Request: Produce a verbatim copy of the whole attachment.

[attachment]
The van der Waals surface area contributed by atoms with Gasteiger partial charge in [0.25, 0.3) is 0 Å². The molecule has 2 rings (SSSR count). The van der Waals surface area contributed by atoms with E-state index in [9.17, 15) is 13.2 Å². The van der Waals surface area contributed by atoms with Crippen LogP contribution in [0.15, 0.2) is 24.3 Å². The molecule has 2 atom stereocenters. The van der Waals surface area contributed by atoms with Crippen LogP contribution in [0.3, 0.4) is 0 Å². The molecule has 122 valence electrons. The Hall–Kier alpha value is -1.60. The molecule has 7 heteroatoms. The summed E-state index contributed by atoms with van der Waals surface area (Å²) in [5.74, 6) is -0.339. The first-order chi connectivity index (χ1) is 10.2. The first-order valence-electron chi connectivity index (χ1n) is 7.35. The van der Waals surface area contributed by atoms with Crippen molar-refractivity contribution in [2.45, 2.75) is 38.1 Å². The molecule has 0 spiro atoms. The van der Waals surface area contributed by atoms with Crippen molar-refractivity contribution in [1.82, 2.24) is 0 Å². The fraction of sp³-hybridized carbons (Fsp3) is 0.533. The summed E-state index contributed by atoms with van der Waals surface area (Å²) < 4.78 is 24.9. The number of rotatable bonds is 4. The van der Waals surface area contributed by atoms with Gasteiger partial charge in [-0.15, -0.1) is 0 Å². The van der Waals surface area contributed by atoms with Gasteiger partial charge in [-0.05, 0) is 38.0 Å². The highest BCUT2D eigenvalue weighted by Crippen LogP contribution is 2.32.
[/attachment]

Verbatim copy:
The van der Waals surface area contributed by atoms with Gasteiger partial charge in [0.25, 0.3) is 0 Å². The molecule has 2 rings (SSSR count). The van der Waals surface area contributed by atoms with E-state index in [9.17, 15) is 13.2 Å². The van der Waals surface area contributed by atoms with Crippen LogP contribution in [0.15, 0.2) is 24.3 Å². The molecule has 2 atom stereocenters. The van der Waals surface area contributed by atoms with Crippen LogP contribution in [0.3, 0.4) is 0 Å². The molecule has 122 valence electrons. The Hall–Kier alpha value is -1.60. The molecule has 7 heteroatoms. The summed E-state index contributed by atoms with van der Waals surface area (Å²) in [5.74, 6) is -0.339. The first-order chi connectivity index (χ1) is 10.2. The first-order valence-electron chi connectivity index (χ1n) is 7.35. The van der Waals surface area contributed by atoms with Crippen molar-refractivity contribution in [2.45, 2.75) is 38.1 Å². The molecule has 0 spiro atoms. The van der Waals surface area contributed by atoms with Crippen molar-refractivity contribution in [1.82, 2.24) is 0 Å². The fraction of sp³-hybridized carbons (Fsp3) is 0.533. The summed E-state index contributed by atoms with van der Waals surface area (Å²) < 4.78 is 24.9. The number of rotatable bonds is 4. The van der Waals surface area contributed by atoms with Gasteiger partial charge in [-0.15, -0.1) is 0 Å². The van der Waals surface area contributed by atoms with Gasteiger partial charge in [-0.05, 0) is 38.0 Å². The highest BCUT2D eigenvalue weighted by Crippen LogP contribution is 2.32.